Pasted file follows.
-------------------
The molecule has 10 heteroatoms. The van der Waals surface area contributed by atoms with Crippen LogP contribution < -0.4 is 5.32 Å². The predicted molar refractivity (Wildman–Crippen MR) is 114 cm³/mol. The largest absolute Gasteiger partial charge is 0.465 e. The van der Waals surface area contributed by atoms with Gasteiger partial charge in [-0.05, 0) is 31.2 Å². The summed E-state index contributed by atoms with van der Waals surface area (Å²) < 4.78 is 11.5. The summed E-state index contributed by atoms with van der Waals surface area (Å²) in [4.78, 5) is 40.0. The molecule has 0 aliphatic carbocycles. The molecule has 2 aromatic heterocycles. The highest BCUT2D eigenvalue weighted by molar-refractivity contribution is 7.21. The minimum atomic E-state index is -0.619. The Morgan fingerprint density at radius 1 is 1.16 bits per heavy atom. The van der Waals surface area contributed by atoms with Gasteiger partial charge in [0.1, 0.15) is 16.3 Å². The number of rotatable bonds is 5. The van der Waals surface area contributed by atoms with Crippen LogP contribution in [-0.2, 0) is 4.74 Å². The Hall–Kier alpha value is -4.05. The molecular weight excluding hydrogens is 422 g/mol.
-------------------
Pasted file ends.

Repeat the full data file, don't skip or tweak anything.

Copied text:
The molecule has 10 heteroatoms. The van der Waals surface area contributed by atoms with Crippen LogP contribution < -0.4 is 5.32 Å². The predicted molar refractivity (Wildman–Crippen MR) is 114 cm³/mol. The largest absolute Gasteiger partial charge is 0.465 e. The van der Waals surface area contributed by atoms with Gasteiger partial charge in [-0.05, 0) is 31.2 Å². The summed E-state index contributed by atoms with van der Waals surface area (Å²) < 4.78 is 11.5. The summed E-state index contributed by atoms with van der Waals surface area (Å²) in [4.78, 5) is 40.0. The molecule has 0 aliphatic carbocycles. The molecule has 2 aromatic heterocycles. The highest BCUT2D eigenvalue weighted by molar-refractivity contribution is 7.21. The minimum atomic E-state index is -0.619. The Morgan fingerprint density at radius 1 is 1.16 bits per heavy atom. The van der Waals surface area contributed by atoms with Gasteiger partial charge in [0.1, 0.15) is 16.3 Å². The number of rotatable bonds is 5. The van der Waals surface area contributed by atoms with Crippen LogP contribution in [-0.2, 0) is 4.74 Å². The Hall–Kier alpha value is -4.05. The molecular weight excluding hydrogens is 422 g/mol.